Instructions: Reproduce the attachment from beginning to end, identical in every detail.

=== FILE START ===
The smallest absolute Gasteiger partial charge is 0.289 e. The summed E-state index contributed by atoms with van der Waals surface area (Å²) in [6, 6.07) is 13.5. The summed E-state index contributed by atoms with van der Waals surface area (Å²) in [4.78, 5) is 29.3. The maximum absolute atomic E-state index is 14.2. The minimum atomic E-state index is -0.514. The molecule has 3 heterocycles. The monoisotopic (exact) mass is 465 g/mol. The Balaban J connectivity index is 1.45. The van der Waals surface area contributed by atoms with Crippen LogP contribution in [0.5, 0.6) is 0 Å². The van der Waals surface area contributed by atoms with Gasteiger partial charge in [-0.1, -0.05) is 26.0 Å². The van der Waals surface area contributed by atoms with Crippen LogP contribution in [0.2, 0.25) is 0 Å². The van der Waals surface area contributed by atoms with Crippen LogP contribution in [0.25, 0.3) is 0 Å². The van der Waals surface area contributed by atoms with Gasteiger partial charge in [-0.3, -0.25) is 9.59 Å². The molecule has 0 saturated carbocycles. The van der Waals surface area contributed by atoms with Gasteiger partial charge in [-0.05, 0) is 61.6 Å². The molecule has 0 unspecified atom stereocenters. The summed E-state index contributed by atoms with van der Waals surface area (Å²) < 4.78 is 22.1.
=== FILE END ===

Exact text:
The smallest absolute Gasteiger partial charge is 0.289 e. The summed E-state index contributed by atoms with van der Waals surface area (Å²) in [6, 6.07) is 13.5. The summed E-state index contributed by atoms with van der Waals surface area (Å²) in [4.78, 5) is 29.3. The maximum absolute atomic E-state index is 14.2. The minimum atomic E-state index is -0.514. The molecule has 3 heterocycles. The monoisotopic (exact) mass is 465 g/mol. The Balaban J connectivity index is 1.45. The van der Waals surface area contributed by atoms with Crippen LogP contribution in [0.5, 0.6) is 0 Å². The van der Waals surface area contributed by atoms with Gasteiger partial charge in [-0.1, -0.05) is 26.0 Å². The van der Waals surface area contributed by atoms with Crippen LogP contribution in [0.2, 0.25) is 0 Å². The van der Waals surface area contributed by atoms with Crippen LogP contribution in [0.25, 0.3) is 0 Å². The van der Waals surface area contributed by atoms with Gasteiger partial charge in [-0.3, -0.25) is 9.59 Å². The molecule has 0 saturated carbocycles. The van der Waals surface area contributed by atoms with Gasteiger partial charge in [-0.05, 0) is 61.6 Å². The molecule has 0 unspecified atom stereocenters. The summed E-state index contributed by atoms with van der Waals surface area (Å²) < 4.78 is 22.1.